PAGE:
Health and Human Services Secretary Sylvia Mathews Burwell said that it is impossible so far to gauge how much of that trust fund’s improved fiscal health was due to the health-care law as opposed to other changes in the health-care system that are slowing cost increases. She said both had a role. The ACA, for instance, is slowing payments to Medicare Advantage, the part of the program in which older Americans join private health plans, while other provisions focus on curbing hospital readmissions.

The report said that spending on hospital stays last year was less than expected, although trustees noted that analysts have not determined whether this trend reflected broad economic trends or stemmed from specific changes in the practice of medical care.

If Medicare is unchanged by 2030, the year it is projected to become insolvent, it would then be able to pay 85 percent of its beneficiaries’ hospital bills, a proportion that would slip to 75 percent by 2047, the forecast said.

For Social Security, the trustees predicted that the program’s two separate trust funds will, combined, have enough money to pay all the retirement and disability benefits it owes until 2033, the same time horizon as in the last two annual forecasts. They forecast that Social Security will be able to afford checks for retirees and workers’ survivors until 2034 — nearly two decades longer than the part of the program that pays disability benefits.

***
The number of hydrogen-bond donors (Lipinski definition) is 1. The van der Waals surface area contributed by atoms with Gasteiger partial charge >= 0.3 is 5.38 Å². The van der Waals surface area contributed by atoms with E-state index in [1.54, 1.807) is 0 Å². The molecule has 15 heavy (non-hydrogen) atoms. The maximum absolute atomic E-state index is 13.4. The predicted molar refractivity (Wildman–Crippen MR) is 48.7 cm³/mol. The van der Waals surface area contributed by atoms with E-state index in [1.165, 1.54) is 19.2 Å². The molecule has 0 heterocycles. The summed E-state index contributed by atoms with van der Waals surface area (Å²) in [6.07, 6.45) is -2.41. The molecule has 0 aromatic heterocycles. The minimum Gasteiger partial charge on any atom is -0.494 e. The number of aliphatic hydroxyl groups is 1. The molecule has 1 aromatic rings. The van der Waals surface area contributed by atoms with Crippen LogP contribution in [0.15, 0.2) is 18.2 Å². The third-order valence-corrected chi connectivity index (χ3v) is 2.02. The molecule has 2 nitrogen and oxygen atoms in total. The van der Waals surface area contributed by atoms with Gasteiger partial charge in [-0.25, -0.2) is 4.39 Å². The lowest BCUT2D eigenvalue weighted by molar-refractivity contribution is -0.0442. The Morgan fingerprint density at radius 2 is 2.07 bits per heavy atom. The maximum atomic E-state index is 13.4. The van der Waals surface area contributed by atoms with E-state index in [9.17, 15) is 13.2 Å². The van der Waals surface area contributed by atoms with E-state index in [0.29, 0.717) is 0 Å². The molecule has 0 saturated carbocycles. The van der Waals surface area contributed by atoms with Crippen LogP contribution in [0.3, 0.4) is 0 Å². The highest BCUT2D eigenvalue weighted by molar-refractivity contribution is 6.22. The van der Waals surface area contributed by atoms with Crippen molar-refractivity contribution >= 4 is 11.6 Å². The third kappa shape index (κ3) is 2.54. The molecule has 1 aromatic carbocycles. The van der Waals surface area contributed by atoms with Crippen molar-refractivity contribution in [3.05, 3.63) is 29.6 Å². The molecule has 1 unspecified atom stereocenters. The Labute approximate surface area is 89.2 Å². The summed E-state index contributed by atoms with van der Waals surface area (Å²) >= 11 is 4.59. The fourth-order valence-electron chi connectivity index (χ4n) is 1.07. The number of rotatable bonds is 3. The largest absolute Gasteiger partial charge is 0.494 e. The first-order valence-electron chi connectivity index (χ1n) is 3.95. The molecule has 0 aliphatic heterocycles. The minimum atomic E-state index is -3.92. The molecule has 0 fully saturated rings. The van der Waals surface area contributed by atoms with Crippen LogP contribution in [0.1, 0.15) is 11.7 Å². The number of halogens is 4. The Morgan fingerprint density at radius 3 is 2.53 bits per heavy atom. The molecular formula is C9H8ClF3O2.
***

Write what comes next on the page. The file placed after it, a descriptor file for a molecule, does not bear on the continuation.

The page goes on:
Social Security’s expenditures last year exceeded its income from payroll taxes, as it has each year since 2010, the report says, although interest so far is making up the difference.

This year, President Obama backed away from an idea he broached in his budget last year to save money for Social Security by changing the basis on which inflation is calculated for the program. But his 2015 budget proposal reprises the idea of charging more for care under Medicare to older Americans who are relatively well-off — an idea that Congress has not touched this year.

In calculating Medicare’s future finances, the trustees for the first time acknowledged that Congress has each year overridden scheduled reductions in Medicare doctors’ fees — cuts that, if adopted, would lower payments for doctors’ services by 21 percent in 2015. In the latest report, the trustees assumed that such cuts would continue to be waived.

The trustees noted that their new forecast was released 49 years to the week that President Lyndon B. Johnson signed the law that enacted Medicare, a major component of the Great Society programs of the mid-1960s. Social Security was a response to the Great Depression of the 1930s.

Last year, Medicare insured 52 million Americans, including 43.5 million age 65 and older and nearly 9 million younger people with disabilities. Social Security last year provided benefits to 41 million retired workers and their families, 6 million survivors of workers who died, and 11 million working-age people with disabilities.

Amy Goldstein is a national reporter for The Washington Post focused on health-care policy.